ECDC antibiotic awareness hedgehogOrganizations have recognized the power of social media and try to create content that will be shared, and go ‘viral’, with the end result being uptake and implementation of their messages.  There is a fine line between ‘gimmicky-ness’ that could reduce credibility and cause people to ignore CDC Zombie Apocalypseit, and something that can go viral while causing effective uptake of evidence-based messages. The European Centre for Disease Control (ECDC) created a hedgehog mascot to help convey messages about public health.  The United States Centre for Disease Control (CDC) launched a “Zombie Apocalypse” twitter campaign that ended up being so successful it crashed their website from visitors who wanted the information on emergency preparedness.

The NERC’s “name our ship” website crashed this past weekend due to the amount of traffic.  I can only think of this kind of public attention as something positive (for their KT), in fact, it is a rare and unexpected gift to the ocean researchers at its helm.

 

Who’s got the power? A critical consideration of citizen participation in research

by: Anneliese Poetz, KT Manager, NeuroDevNet

It is common for KT activities to be limited to dissemination of KT products such as research summaries, infographics or research reports/articles. Sometimes these products are created without consulting the stakeholders who represent the intended target audience, and what is typically measured and reported on is the numbers of these products distributed.  Dissemination is necessary, but usually not sufficient, to create impacts from research.

The two main approaches to Knowledge Translation are end-of-grant (dissemination) and integrated Knowledge Translation (stakeholder engagement/consultation). The evidence on successful KT has demonstrated that iKT approaches are more successful at creating impact. When I think about iKT I am reminded of the topic of my PhD dissertation which focused on a process analysis of a stakeholder consultation approach for informing government decision-making.  One of the frameworks I cited in my literature review was Arnstein’s (1969) ladder of citizen participation in community decision-making within the context of the ‘broader power structures in society’.  Arnstein’s (1969) ladder of citizen participation ranges from one extreme to the other, at one end citizens have all the power and at the other end they have no power at all.  Citizen power is sub-divided into “citizen control, delegated power, and partnership” (citizens have all/greater power) while tokenism is represented as “placation, consultation, informing” and non-participation in community decision-making is referred to as “therapy and manipulation” (non-participation, no power).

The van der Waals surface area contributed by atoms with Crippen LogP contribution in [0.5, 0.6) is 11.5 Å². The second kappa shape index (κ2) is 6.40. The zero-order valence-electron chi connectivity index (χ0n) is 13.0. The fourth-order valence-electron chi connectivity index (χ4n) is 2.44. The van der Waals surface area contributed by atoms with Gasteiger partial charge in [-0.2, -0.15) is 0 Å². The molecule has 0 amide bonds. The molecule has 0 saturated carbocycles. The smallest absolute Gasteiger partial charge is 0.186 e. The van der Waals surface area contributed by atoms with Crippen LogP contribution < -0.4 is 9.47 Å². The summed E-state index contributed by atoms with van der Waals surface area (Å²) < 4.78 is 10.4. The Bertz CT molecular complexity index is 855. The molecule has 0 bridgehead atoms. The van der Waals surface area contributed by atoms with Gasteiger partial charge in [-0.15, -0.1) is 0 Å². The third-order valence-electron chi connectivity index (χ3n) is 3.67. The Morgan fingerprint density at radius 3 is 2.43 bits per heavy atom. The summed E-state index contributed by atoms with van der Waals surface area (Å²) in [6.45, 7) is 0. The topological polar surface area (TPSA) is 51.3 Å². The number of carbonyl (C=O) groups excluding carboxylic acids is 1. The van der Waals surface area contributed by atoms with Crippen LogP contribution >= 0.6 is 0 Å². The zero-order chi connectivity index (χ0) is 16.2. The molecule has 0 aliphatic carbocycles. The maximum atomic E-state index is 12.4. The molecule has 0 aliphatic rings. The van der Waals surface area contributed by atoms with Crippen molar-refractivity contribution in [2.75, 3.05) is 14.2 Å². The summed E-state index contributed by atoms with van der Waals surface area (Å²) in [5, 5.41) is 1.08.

Figure 1. Arnstein's ladder of citizen participation

Figure 1. Arnstein’s ladder of citizen participation

An iKT approach is important for maximizing the uptake and implementation of research, toward impact. Recently, I found myself wondering how Arnstein’s ladder of citizen participation could map onto a research decision-making context.  For example, when a researcher takes an iKT approach to their work, they inform their research questions, methodology, KT products (type, key messages, delivery method, etc), workshops and other activities (toward moving their research findings into uptake and implementation) by using information about their stakeholders’ needs as a result of careful observation (of stakeholders as well as the current state of society, industry, government etc.) and listening to stakeholders.  However, as the subject matter and research process expert, the Principal Investigator/researcher (has to) use discretion in terms of how, where, and why stakeholder input contributes to the overall design and execution of their research (assuming stakeholders are non-researchers).  In this way, it is unrealistic to expect that citizens/stakeholders should be given complete control.  Even if stakeholders are researchers themselves, the Principal Investigator (PI) of the project has obligations (for example) to the funder of their research to reasonably deliver what was promised in their initial grant proposal.  In this way, the PI can be viewed as having more power than their stakeholders in terms of the research process.

However, in order for planned KT activities to result in successful uptake, implementation and impact of research, stakeholders need to feel that: they have been heard and their input is valued; their (information and other) needs are being met by the research project; the KT product(s) created will be useful/helpful to them and/or their clients.  In this way, stakeholders have potentially tremendous influence over the PI’s ability to achieve change through their research output(s). Persuading successful partnership engages stakeholders so that research can, should (and will, if possible given their organization’s capabilities) be used in practice and policy.  Often, they must surmount potential barriers such as stakeholders’ experiential (and other) knowledge, values and job descriptions as well as political and financial restrictions.

According to Arnstein’s ladder taking an integrated approach to KT helps to shift the power from researchers toward stakeholders, and into the “partnership” stage during which both stakeholders and researchers (PIs) redistribute power.  Stakeholders become more open to using research in practice and PIs become more able (through understanding stakeholder needs) to make the necessary adjustments to their research and KT approaches to enable uptake and implementation by these stakeholders.

It is reasonable then to say that effective, integrated KT takes place at the “partnership” level of Arnstein’s ladder.